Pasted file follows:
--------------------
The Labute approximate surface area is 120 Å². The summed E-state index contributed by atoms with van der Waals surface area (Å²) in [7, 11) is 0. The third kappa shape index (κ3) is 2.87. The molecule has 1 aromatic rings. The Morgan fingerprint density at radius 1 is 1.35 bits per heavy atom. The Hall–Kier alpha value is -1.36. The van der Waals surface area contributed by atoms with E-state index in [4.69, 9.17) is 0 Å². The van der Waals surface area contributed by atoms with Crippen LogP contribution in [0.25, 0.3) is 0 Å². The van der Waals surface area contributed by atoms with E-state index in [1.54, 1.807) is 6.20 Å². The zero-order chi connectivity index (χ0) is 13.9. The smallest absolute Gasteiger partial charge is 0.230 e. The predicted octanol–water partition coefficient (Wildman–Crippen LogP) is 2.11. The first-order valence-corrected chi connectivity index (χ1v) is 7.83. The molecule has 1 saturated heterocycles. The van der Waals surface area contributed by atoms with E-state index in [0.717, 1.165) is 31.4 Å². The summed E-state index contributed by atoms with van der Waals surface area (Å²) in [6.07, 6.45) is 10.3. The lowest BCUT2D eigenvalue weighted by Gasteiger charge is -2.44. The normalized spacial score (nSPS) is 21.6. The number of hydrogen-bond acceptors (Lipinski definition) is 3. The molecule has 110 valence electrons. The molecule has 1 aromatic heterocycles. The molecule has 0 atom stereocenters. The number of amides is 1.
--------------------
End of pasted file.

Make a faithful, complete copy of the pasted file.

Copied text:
The Labute approximate surface area is 120 Å². The summed E-state index contributed by atoms with van der Waals surface area (Å²) in [7, 11) is 0. The third kappa shape index (κ3) is 2.87. The molecule has 1 aromatic rings. The Morgan fingerprint density at radius 1 is 1.35 bits per heavy atom. The Hall–Kier alpha value is -1.36. The van der Waals surface area contributed by atoms with E-state index in [4.69, 9.17) is 0 Å². The van der Waals surface area contributed by atoms with Crippen LogP contribution in [0.25, 0.3) is 0 Å². The van der Waals surface area contributed by atoms with E-state index in [1.54, 1.807) is 6.20 Å². The zero-order chi connectivity index (χ0) is 13.9. The smallest absolute Gasteiger partial charge is 0.230 e. The predicted octanol–water partition coefficient (Wildman–Crippen LogP) is 2.11. The first-order valence-corrected chi connectivity index (χ1v) is 7.83. The molecule has 1 saturated heterocycles. The van der Waals surface area contributed by atoms with E-state index in [0.717, 1.165) is 31.4 Å². The summed E-state index contributed by atoms with van der Waals surface area (Å²) in [6.07, 6.45) is 10.3. The lowest BCUT2D eigenvalue weighted by Gasteiger charge is -2.44. The normalized spacial score (nSPS) is 21.6. The number of hydrogen-bond acceptors (Lipinski definition) is 3. The molecule has 110 valence electrons. The molecule has 1 aromatic heterocycles. The molecule has 0 atom stereocenters. The number of amides is 1.